One thing that is clear from these results is that the effectiveness of our multiple instance counterattack strategy is very much dependent on the specific technique used to split e-mails into multiple instance bags. The success of the split-term method (MILRT) is due to the fact that the classifier is able to consider both spammy and legitimate terms independently, since they are placed into separate instances in the bag created from an e-mail. Under the multiple instance assumption, if at least one instance in a bag is spammy, the entire bag is labeled as spammy. When good words are injected into a spam message they end up in the legitimate instance of the bag and have no effect on the spammy instance; thus the bag still contains a spammy instance and is classified correctly as spam.

7.2 Experiment 2: training on attacked spam messages

In the second experiment, our goal was to observe the effect that training on messages injected with good words has on the susceptibility of the classifiers to attacks on the test set. As in the previous experiment, we tested each of the classifiers on the eleven chronologically sorted data sets in an on-line fashion. This time, however, in addition to creating 15 versions of the test set injected with increasing quantities of good words, we also created 5 versions of the training set. We injected 10 good words into half of the spam messages (selected at random) in the first version of the training set and then increased the number of injected good words by 10 for each subsequent version, up to 50 good words for the fifth version. We also tried injecting larger numbers of good words, but after exceeding 50 words, the additional effect was minimal; therefore, those results are not shown here. For each version of the training set we tested the classifiers on the 15 versions of the corresponding test set. As before, good words were selected from our good word list randomly and without replacement on a message by message basis. For all ten tests, the precision and recall values on each version of the test set were averaged and recorded, separately for each of the 5 versions of the training set. In the interest of space, the results of this experiment are presented in terms of average F-measure that is the harmonic mean of the precision and recall values, and only the results of the experiments when 10, 30 and 50 good words are added to some spam in the training set are presented. Figures 4-6 show the average F-measure of each of the classifiers when 10, 30 and 50 good words are injected into half of the spam messages in the training set, respectively.

Fig 4.

Change in average F-measure as good words are injected into the test set. 10 good words were also injected into the training set.

From these results we can see that injecting just 10 good words into half of the spam messages in the training set appeared to lessen the effect of the good word attack for almost all of the classifiers (see Fig. 4). Further increasing the number of good words injected into the training set continued to lessen the effect of the attack for all of the classifiers (see Fig. 5). After 30 good words had been injected into the training set, the presence of good words in the test messages actually began to increase the likelihood that such messages would be correctly classified as spam (see Fig. 6). These results confirm the observations of several other researchers (Lowd and Meek, 2005b; Webb et al., 2005) that retraining on normal and attacked e-mails may help to counter the effects of the good word attack. However, it is important to realize that this would only work in cases where the attacked messages being classified contained the same good words as the attacked messages that the spam filter was trained on. One of the major advantages of our proposed multiple instance strategy is that the spam filter need not be trained on attacked messages in order to be effective against attacks and further, that frequent retraining on attacked messages is not necessary for the strategy to maintain its effectiveness.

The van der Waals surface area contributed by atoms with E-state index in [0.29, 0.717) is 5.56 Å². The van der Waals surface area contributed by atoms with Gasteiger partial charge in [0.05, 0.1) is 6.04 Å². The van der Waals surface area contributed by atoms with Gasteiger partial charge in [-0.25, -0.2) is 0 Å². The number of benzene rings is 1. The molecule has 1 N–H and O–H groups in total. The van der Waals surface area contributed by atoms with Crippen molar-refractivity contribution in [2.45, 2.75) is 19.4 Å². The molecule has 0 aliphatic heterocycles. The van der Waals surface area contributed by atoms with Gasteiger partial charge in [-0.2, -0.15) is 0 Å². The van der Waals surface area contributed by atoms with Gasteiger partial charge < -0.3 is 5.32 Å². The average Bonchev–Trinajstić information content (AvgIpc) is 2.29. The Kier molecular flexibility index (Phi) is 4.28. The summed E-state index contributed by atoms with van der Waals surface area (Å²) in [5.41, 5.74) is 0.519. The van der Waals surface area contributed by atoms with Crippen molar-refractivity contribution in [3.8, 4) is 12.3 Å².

Fig 5.

Change in average F-measure as good words are injected into the test set. 30 good words were also injected into the training set.

Fig 6.

Change in average F-measure as good words are injected into the test set. 50 good words were also injected into the training set.


8. Conclusions and future work

A multiple instance learning counterattack strategy for combating adversarial good word attacks on statistical spam filters has been presented. In the proposed strategy, e-mails are treated as multiple instance bags and a logistic model at the instance level is learned indirectly by maximizing the bag-level binomial log-likelihood function. The proposed counterattack strategy has been demonstrated on good word attacks of varying strength and has been shown to be effective. Additionally, we have confirmed earlier reports that retraining on attacked as well as normal e-mails may strengthen a spam filter against good word attacks. One of the advantages of our proposed strategy, as demonstrated by our experiments, is that it is effective even when trained on normal e-mail and that frequent retraining on attacked messages is not necessary to maintain that effectiveness. We presented several possible methods for creating multiple instance bags from e-mails. As was observed from our experimental results, the splitting method used ultimately determines how well the strategy performs. The splitting methods we presented here work fairly well, especially the split-term method, but there are possibly other, perhaps better, methods that could be used. We plan to investigate other possible splitting methods in the future, and investigate the vulnerability of each splitting method in adversarial environments. In our experiments, we simulated the real operational environment where the adversary does not have a complete knowledge of the training data. We plan to investigate the effectiveness of our proposed counterattack strategy in the extreme cases where we assume the adversary knows the make-up of the training examples.

Since it is an arms race between spammers and filter designers, we also plan to make our MI strategy adaptive as new spam techniques are devised, and on-line as the concept of spam drifts over time. In addition, we plan to investigate the possibility of extending the proposed multiple instance learning strategy to handle similar adversarial attacks in other domains.


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Written By

Yan Zhou, Zach Jorgensen and Meador Inge

Published: August 1st, 2008